Co-editor of FoSC Danny Haiphong analyzes the Biden administration’s Summit for Democracy to be held on December 9th and 10th. Haiphong argues that the Summit reinforces the US’s exclusionary imperialist agenda with an aim toward mobilizing allies against China. Friends of Socialist China is organizing a counter Summit for Socialist Democracy. The summit will take place on December 11th and feature analysis of the differences between socialist democracy and capitalist democracy.
The Biden administration is set to hold its “Summit for Democracy” beginning December 9. The summit comes after a period of positive dialogue between the United States and China. China and the U.S. ended COP26 with a joint declaration on the climate crisis.
Less than a week later, Chinese President Xi Jinping and his U.S. counterpart Joe Biden took part in a virtual meeting that further emphasized a spirit of cooperation. Experts from both countries believed that the meeting boosted momentum toward the removal of Trump-era tariffs which continue to harm U.S. economic interests. However, the “Summit for Democracy” possesses a clear political agenda that contradicts the progress made in recent U.S.-China talks.
According to the U.S. Department of State, the purpose of the Summit is to engineer a “democratic renewal” in the U.S. and around the world. Yet there is nothing new about the U.S. approach to democracy.
The U.S. has long equated democracy with hegemony. Any country that the U.S. perceives as a “threat” to its hegemony has faced brutal acts of aggression including sanctions and military intervention. From a global perspective, U.S. hegemony is fundamentally undemocratic and exclusionary.
The Summit repeats the U.S. policy of exclusion in world affairs. China did not receive an invitation despite its dutiful respect for international law and a multipolar world order. While China does not ascribe to “Western” electoral democracy, it does offer a model of whole process people’s democracy that emphasizes popular participation in the economic and social development of the nation.
Instead of merely holding regular elections for representatives who make a profitable career from politics, whole process people’s democracy emphasizes an integration of the people’s wellbeing and the governance system.
Deputies at the county level are voted into their positions by local constituents. A record of service to the people and nation offers local deputies the opportunity to be elected into higher positions by the people’s congresses of cities, provinces, and the National People’s Congress (NPC).
The U.S. decision to exclude China’s form of democracy from the Summit is part of a larger political agenda. The U.S. media and foreign policy establishment have spent more than two years promoting a negative image of China to Americans and so-called allies around the world.
Anti-China propaganda has served as the basis for dangerous U.S. policies that have yet to be rolled back under the Joe Biden administration. These policies include the military encirclement of China, sanctions on Chinese technology companies such as Huawei, and direct political interference in China’s affairs. Constantly placing China in a negative light has also allowed U.S. political officials to avoid accountability for domestic ills such as the massive damage caused to U.S. society by COVID-19.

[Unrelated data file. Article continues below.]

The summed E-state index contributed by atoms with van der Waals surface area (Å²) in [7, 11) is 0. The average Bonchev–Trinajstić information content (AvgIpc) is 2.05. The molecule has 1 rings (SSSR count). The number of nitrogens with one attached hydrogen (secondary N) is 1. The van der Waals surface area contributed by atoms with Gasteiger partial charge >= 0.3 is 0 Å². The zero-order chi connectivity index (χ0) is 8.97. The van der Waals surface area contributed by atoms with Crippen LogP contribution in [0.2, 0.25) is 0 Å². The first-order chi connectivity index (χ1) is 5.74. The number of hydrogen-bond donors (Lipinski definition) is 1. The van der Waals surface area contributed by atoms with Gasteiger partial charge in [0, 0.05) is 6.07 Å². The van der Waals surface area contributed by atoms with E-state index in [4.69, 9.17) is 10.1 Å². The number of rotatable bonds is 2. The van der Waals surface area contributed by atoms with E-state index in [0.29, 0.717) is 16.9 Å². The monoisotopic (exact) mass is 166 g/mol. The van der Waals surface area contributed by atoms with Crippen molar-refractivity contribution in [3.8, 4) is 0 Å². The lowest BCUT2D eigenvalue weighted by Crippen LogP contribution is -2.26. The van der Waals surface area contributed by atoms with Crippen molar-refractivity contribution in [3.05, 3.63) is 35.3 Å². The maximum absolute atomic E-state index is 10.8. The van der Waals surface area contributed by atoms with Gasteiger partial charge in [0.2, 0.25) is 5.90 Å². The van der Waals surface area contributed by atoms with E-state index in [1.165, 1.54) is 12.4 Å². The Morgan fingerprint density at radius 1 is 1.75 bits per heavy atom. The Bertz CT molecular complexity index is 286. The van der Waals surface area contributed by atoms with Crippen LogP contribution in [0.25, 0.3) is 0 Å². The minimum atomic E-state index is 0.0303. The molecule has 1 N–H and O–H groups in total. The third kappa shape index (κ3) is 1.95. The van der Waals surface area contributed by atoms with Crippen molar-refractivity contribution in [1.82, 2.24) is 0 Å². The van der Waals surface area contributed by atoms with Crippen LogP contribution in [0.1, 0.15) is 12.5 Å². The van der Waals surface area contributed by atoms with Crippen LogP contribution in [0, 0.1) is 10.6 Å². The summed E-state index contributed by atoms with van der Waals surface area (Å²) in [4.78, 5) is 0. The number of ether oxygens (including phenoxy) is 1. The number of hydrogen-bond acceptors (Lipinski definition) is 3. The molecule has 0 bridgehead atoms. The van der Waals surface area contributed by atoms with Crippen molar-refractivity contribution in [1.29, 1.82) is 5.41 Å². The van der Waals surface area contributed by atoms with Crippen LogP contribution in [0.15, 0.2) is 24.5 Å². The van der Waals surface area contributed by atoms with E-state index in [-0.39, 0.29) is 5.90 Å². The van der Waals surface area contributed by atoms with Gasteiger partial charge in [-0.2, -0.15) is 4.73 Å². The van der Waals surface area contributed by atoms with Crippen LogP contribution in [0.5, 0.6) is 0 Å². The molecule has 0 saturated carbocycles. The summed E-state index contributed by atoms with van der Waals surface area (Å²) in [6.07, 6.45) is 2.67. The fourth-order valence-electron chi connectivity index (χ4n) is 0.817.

However, China is not the only country excluded from the Summit. The 30-plus nations currently suffering under U.S.-imposed sanctions did not receive an invitation either. These nations include Cuba, Venezuela, Zimbabwe, Eritrea and Belarus.
Furthermore, the U.S. media have actively taken part in shaping the Summit’s exclusionary agenda. Writing for Foreign Policy magazine, Richard Fontaine of the weapons manufacturer-funded Center for a New American Security (CNAS) and Jared Cohen of the Council on Foreign Relations (CFR) argued that the summit for Democracy should make its aim to defend “democracy” from China and Russia explicit.
The Washington Examiner published an article from a senior fellow at the Jamestown Foundation, a neoconservative think-tank, arguing that the summit should openly support efforts to transform “Russia’s repressed regions into viable states.”
The U.S. media has therefore revealed the underlying motivation for the Summit for Democracy. Democracy is being used by the United States as a cover for hegemonic ambitions. This politicization of democracy threatens to undermine the possibility that dialogue between the U.S. and China will lead to a concrete shift in relations in a positive direction.
Powerful forces in the U.S.’s defense industry, intelligence apparatus, and big business remain committed to portraying China and any country that exercises sovereignty as a “threat” to so-called civilization itself. The influence of these actors is likely to sow further confusion in the Biden administration’s policy orientation toward China, a scenario that favors stalemate over peace and cooperation.
The Summit offers a convenient platform for the spread of platitudes but is unlikely to provide solutions to the ills plaguing the United States. Successive U.S. administrations have been unable to slow the decline of domestic living standards and have shown little interest in promoting a world order based on peace and cooperation.
Instead of attempting to reassert unipolar leadership over world affairs, the U.S. must understand that its problems can only be solved by taking responsibility for domestic woes and ceasing exclusionary activities like the Summit which only serve to justify a counterproductive foreign policy reliant upon war and conflict.